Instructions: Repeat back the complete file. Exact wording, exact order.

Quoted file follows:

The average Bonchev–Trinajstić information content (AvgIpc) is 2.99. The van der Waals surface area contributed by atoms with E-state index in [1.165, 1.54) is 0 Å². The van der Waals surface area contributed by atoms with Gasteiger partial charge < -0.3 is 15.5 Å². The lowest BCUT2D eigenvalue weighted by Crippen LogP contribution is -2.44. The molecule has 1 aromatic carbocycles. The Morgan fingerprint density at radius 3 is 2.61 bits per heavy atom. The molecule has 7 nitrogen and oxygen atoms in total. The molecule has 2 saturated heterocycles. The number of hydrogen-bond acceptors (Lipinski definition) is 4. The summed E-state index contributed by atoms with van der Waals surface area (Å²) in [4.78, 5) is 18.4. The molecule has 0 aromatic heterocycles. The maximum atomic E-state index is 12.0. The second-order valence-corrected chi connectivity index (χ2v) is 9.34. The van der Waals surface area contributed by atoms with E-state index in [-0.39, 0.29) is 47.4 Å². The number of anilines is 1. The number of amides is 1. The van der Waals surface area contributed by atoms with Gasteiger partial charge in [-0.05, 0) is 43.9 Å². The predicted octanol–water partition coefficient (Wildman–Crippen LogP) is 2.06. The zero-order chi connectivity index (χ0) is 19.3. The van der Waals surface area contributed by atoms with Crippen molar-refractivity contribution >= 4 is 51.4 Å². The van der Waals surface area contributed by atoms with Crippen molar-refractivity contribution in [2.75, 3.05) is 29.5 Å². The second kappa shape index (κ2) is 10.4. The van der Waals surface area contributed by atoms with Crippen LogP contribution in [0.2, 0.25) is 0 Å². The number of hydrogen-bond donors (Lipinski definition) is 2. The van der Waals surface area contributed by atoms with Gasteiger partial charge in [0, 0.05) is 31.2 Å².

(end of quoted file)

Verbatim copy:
The average Bonchev–Trinajstić information content (AvgIpc) is 2.99. The van der Waals surface area contributed by atoms with E-state index in [1.165, 1.54) is 0 Å². The van der Waals surface area contributed by atoms with Gasteiger partial charge < -0.3 is 15.5 Å². The lowest BCUT2D eigenvalue weighted by Crippen LogP contribution is -2.44. The molecule has 1 aromatic carbocycles. The Morgan fingerprint density at radius 3 is 2.61 bits per heavy atom. The molecule has 7 nitrogen and oxygen atoms in total. The molecule has 2 saturated heterocycles. The number of hydrogen-bond acceptors (Lipinski definition) is 4. The summed E-state index contributed by atoms with van der Waals surface area (Å²) in [4.78, 5) is 18.4. The molecule has 0 aromatic heterocycles. The maximum atomic E-state index is 12.0. The second-order valence-corrected chi connectivity index (χ2v) is 9.34. The van der Waals surface area contributed by atoms with E-state index in [-0.39, 0.29) is 47.4 Å². The number of anilines is 1. The number of amides is 1. The van der Waals surface area contributed by atoms with Gasteiger partial charge in [-0.05, 0) is 43.9 Å². The predicted octanol–water partition coefficient (Wildman–Crippen LogP) is 2.06. The zero-order chi connectivity index (χ0) is 19.3. The van der Waals surface area contributed by atoms with Crippen molar-refractivity contribution >= 4 is 51.4 Å². The van der Waals surface area contributed by atoms with Crippen molar-refractivity contribution in [2.75, 3.05) is 29.5 Å². The second kappa shape index (κ2) is 10.4. The van der Waals surface area contributed by atoms with Crippen LogP contribution in [0.2, 0.25) is 0 Å². The number of hydrogen-bond donors (Lipinski definition) is 2. The van der Waals surface area contributed by atoms with Gasteiger partial charge in [0, 0.05) is 31.2 Å².